The name Bringloh is an old Anglo-Saxon
name. It comes from when a family lived in or near the settlement of Brinkley in the county of Cambridgeshire.
Early Origins of the Bringloh family
The surname Bringloh was first found in Cambridgeshire
at Brinkley, a small village about 15 miles from Cambridge in the union of Newmarket, hundred
of Radfield. CITATION[CLOSE]
Lewis, Samuel, A Topographical Dictionary of England. Institute of Historical Research, 1848, Print.
The village dates back to the late 12th century when it was first listed as Brinkelai and literally meant "woodland clearing of a man called Brynca," from the Old English personal name
+ "leah." CITATION[CLOSE]
Mills, A.D., Dictionary of English Place-Names. Oxford: Oxford University Press, 1991. Print. (ISBN 0-19-869156-4)
Early History of the Bringloh family
This web page shows only a small excerpt of our Bringloh research.Another 69 words (5 lines of text) covering the years 1550, 1585 and 1583 are included under the topic Early Bringloh History in all our PDF Extended History products and printed products wherever possible.
Bringloh Spelling Variations
Before the last few hundred years, the English language had no fast system of spelling rules. For that reason, spelling variations
are commonly found in early Anglo-Saxon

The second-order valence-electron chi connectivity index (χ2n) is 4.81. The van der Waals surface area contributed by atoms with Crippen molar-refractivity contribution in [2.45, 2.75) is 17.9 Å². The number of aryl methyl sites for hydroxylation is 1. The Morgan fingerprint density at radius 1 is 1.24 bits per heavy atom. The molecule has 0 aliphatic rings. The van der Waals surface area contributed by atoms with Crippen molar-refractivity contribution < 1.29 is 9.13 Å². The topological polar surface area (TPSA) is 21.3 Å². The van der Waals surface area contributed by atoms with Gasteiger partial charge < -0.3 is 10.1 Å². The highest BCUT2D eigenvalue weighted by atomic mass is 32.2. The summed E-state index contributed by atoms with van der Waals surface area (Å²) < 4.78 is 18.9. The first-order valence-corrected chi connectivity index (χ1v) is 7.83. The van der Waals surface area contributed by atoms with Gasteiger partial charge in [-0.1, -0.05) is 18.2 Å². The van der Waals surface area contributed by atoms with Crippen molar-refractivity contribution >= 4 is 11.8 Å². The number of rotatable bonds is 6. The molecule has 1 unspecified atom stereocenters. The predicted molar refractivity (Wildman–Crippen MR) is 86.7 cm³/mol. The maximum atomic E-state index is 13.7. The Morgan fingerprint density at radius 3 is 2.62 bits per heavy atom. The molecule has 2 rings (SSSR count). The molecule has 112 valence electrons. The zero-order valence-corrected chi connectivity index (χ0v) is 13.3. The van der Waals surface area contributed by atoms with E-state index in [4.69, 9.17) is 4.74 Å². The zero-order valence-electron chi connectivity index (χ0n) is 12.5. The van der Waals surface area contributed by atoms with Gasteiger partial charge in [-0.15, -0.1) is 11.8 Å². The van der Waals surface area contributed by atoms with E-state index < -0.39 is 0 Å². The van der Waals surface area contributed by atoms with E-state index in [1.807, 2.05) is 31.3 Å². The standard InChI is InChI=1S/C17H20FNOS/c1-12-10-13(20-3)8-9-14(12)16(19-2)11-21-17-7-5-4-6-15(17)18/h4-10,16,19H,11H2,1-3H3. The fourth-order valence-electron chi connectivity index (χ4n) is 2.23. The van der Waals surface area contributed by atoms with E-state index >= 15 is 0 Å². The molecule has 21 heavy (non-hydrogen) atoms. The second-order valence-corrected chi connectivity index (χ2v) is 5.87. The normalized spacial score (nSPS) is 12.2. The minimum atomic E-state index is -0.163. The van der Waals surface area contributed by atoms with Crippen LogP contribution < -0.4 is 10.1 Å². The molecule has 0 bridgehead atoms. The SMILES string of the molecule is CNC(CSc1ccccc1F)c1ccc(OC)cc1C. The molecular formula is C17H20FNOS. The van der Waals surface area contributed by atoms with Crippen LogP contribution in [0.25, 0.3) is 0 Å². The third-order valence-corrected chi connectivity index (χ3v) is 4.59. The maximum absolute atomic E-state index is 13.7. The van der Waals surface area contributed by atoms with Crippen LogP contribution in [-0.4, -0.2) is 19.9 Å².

surnames. Over the years, many variations of the name Bringloh were recorded, including Brinkley, Bringley, Bringle, Bringlow, Bringley, Brinklow, Brinkley and many more.
Early Notables of the Bringloh family (pre 1700)
Another 45 words (3 lines of text) are included under the topic Early Bringloh Notables in all our PDF Extended History products and printed products wherever possible.
Migration of the Bringloh family to Ireland
Some of the Bringloh family moved to Ireland
, but this topic is not covered in this excerpt.Another 139 words (10 lines of text) about their life in Ireland is included in all our PDF Extended History products and printed products wherever possible.
Migration of the Bringloh family to the New World and Oceana
To escape oppression and starvation at that time, many English families left for the "open frontiers" of the New World with all its perceived opportunities. In droves people migrated to the many British colonies, those in North America in particular, paying high rates for passages in cramped, unsafe ships. Although many of the settlers did not make the long passage alive, those who did see the shores of North America perceived great opportunities before them. Many of the families that came from England
went on to make essential contributions to the emerging nations of Canada and the United States. Research into various historical records revealed some of first members of the Bringloh family emigrate to North America: John Brinklow who settled in New England
in 1763; John Brinkley settled in New England
in 1773; James Brinkley settled in New England
The Bringloh Motto
The motto was originally a war cry or slogan. Mottoes first began to be shown with arms in the 14th and 15th centuries, but were not in general use until the 17th century. Thus the oldest coats of arms generally do not include a motto. Mottoes seldom form part of the grant of arms: Under most heraldic authorities, a motto is an optional component of the coat of arms, and can be added to or changed at will; many families have chosen not to display a motto.
Motto Translation: Be changed